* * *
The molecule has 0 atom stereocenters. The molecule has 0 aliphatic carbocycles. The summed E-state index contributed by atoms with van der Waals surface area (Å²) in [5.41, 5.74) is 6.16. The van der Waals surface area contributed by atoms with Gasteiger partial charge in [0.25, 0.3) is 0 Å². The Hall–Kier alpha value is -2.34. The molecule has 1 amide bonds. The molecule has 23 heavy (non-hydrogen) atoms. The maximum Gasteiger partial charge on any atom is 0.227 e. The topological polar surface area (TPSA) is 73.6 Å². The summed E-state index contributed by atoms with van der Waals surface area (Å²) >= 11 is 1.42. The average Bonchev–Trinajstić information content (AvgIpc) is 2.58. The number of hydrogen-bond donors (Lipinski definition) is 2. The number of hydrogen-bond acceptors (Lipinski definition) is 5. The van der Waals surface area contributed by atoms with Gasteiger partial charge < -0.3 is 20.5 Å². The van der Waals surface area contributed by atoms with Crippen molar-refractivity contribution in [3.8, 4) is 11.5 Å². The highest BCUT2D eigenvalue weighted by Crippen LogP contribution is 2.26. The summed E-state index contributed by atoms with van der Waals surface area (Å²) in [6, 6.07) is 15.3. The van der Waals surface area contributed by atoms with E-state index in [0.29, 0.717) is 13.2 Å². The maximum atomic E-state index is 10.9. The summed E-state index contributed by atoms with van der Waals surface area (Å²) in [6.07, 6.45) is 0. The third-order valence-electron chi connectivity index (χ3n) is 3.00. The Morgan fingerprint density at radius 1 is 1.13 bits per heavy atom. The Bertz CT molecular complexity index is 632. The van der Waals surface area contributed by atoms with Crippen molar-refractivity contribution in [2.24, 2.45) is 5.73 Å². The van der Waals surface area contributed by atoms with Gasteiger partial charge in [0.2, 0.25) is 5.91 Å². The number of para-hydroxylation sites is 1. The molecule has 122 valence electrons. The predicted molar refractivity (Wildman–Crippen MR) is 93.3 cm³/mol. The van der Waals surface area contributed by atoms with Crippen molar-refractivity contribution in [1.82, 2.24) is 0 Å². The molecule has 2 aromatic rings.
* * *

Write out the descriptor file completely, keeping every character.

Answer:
The molecule has 0 atom stereocenters. The molecule has 0 aliphatic carbocycles. The summed E-state index contributed by atoms with van der Waals surface area (Å²) in [5.41, 5.74) is 6.16. The van der Waals surface area contributed by atoms with Gasteiger partial charge in [0.25, 0.3) is 0 Å². The Hall–Kier alpha value is -2.34. The molecule has 1 amide bonds. The molecule has 23 heavy (non-hydrogen) atoms. The maximum Gasteiger partial charge on any atom is 0.227 e. The topological polar surface area (TPSA) is 73.6 Å². The summed E-state index contributed by atoms with van der Waals surface area (Å²) >= 11 is 1.42. The average Bonchev–Trinajstić information content (AvgIpc) is 2.58. The number of hydrogen-bond donors (Lipinski definition) is 2. The number of hydrogen-bond acceptors (Lipinski definition) is 5. The van der Waals surface area contributed by atoms with Gasteiger partial charge < -0.3 is 20.5 Å². The van der Waals surface area contributed by atoms with Crippen molar-refractivity contribution in [3.8, 4) is 11.5 Å². The highest BCUT2D eigenvalue weighted by Crippen LogP contribution is 2.26. The summed E-state index contributed by atoms with van der Waals surface area (Å²) in [6, 6.07) is 15.3. The van der Waals surface area contributed by atoms with E-state index in [0.29, 0.717) is 13.2 Å². The maximum atomic E-state index is 10.9. The summed E-state index contributed by atoms with van der Waals surface area (Å²) in [6.07, 6.45) is 0. The third-order valence-electron chi connectivity index (χ3n) is 3.00. The Morgan fingerprint density at radius 1 is 1.13 bits per heavy atom. The Bertz CT molecular complexity index is 632. The van der Waals surface area contributed by atoms with Crippen molar-refractivity contribution in [2.24, 2.45) is 5.73 Å². The van der Waals surface area contributed by atoms with Gasteiger partial charge in [0.2, 0.25) is 5.91 Å². The number of para-hydroxylation sites is 1. The molecule has 122 valence electrons. The predicted molar refractivity (Wildman–Crippen MR) is 93.3 cm³/mol. The van der Waals surface area contributed by atoms with Crippen molar-refractivity contribution in [1.82, 2.24) is 0 Å². The molecule has 2 aromatic rings.